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Re: Possible problem generating javascript entities with XSL

From: James Clark <jjc@jclark.com>
Date: Thu, 01 Jul 1999 19:44:51 +0700
Message-ID: <377B62C3.1E03AFB7@jclark.com>
To: Jim Palmer <jpalmer@liberate.com>
CC: xsl-editors@w3.org
The short answer is that your implementation's HTML 4.0 output writer
needs to be smarter and not escape & in attribute values when followed
by { (doing this is legal in HTML 4.0 but not in XML).  Thanks for
pointing this out.

Jim Palmer wrote:
> 
> All,
> 
> First, let me state up front that I am an HI designer, not an
> engineer,
> so I just may have missed something here. I've posted this observation
> on several lists, and the answer I got back doesn't work. I've also
> read
> the latest draft, but can't seem to find a way to do this ion XSL, and
> I
> think it will be common for those of us doing content.
> 
> A simplified set of sample files are included. I haven't tried this
> yet
> in lotus alphaworks xsl or XT because I want to avoid the java route
> right now; I am using ixslt from infoteria.
> 
> Thanks
> --jp
> 
> Goal: To generate a javascript entity in my output because yes, some
> attributes needs to be computed in the runtime context.
> 
> Basic problem: I want to generate a real "&" in my output, not an html
> entity, e.g.:
> 
> <body background="&{foo}" ... >
> 
> Someone on the XSL list told me to do it like this in xsl:
> 
> <body bacgkround="&amp;{{foo}}" ... />
> 
> But that yields:
> 
> <body background="&amp;{foo}" ... >
> 
> in the output.
> 
> Since the "&" is a general char for doing entities, this works if the
> &amp; is in the main text of the HTML. But (my SWAG): in the special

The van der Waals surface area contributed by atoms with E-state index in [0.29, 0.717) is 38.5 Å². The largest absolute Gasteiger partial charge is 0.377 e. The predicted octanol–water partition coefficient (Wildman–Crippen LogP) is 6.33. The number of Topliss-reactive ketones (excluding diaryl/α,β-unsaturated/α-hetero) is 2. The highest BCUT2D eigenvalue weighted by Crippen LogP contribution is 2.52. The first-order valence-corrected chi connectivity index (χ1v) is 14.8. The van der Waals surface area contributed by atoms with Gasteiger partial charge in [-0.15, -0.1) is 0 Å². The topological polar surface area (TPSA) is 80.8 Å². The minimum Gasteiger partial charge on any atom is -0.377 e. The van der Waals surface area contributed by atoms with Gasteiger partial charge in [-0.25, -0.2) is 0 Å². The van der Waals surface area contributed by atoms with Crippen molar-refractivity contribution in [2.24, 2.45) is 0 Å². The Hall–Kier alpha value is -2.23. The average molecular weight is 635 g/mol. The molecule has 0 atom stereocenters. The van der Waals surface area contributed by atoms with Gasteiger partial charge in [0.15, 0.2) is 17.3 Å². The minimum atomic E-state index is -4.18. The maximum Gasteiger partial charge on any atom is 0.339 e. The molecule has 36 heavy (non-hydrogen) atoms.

> case of a tag attribute, the HTML entity gets parsed first and so the
> parser never sees it as a javascript entity (it's as if it would have
> to
> do two passes in that case)..
> 
> But if I change the xsl to
> 
> <body bacgkround="&{{foo}}" ... />
> 
> I get this --no attribute at all -- and I don't know why:
> 
> <body bacgkround ... />
> 
> Can you explain what is happening here? Is there a way to get the pure
> "&" character in the output stream? In general, doesn't XSL provide an
> escape "take the following characters exactly as is" mode? If it does,
> iI found it extremely non-obvious.
> 
> Sample files: Generate simple.html anyway you want from simple.xml +
> simple.xsl; the correct result is simpleCorrect.html (note that IE5
> doesn't seem to parse legal JS entities at all; works fine in
> Netscape).
> 
>     ---------------------------------------------------------------
>  [Image]
> 
>     ---------------------------------------------------------------
> <?xml version="1.0"?>
> <error variant="normal">
> 
> </error>
> 
>     ---------------------------------------------------------------
> <?xml version="1.0"?>
> <xsl:stylesheet xmlns:xsl="http://www.w3.org/XSL/Transform/1.0"
>                                 xmlns="http://www.w3.org/TR/REC-html40
> "
>                                 result-ns=""
>                                 default-space="strip"
>                                 indent-result="yes">
> 
>         <xsl:variable name="backgroundColor">#4f4f4f</xsl:variable>
>         <xsl:variable name="textColor">#DDDDCC</xsl:variable>
>         <xsl:variable name="linkColor">#3333BB</xsl:variable>
> 
>         <xsl:template match="/">
>                 <HTML>
> 
>                 <HEAD>
>                         <TITLE>Example</TITLE>
> 
>                         <SCRIPT>
>                                         // imagine that this is really
> computed somehow in a function
>                                         var background =
> "arrows_l.gif";
>                         </SCRIPT>
> 
>                 </HEAD>
> 
>                 <BODY background = "&amp;{{background}};"
> bgcolor="{$backgroundColor}" text="{$textColor};"
> link="{$linkColor};">
> 
>                         This is an example. If the javascript entity
> is seen, you will see a small
>                         arrow tiled as the background of this page.
> 
>                 </BODY>
> 
>                 </HTML>
>         </xsl:template>
> 
> </xsl:stylesheet>
> 
>     ---------------------------------------------------------------
> This is an example. If the javascript entity is seen, you will see a
> small arrow tiled as the background of this page.
Received on Thursday, 1 July 1999 08:47:06 GMT

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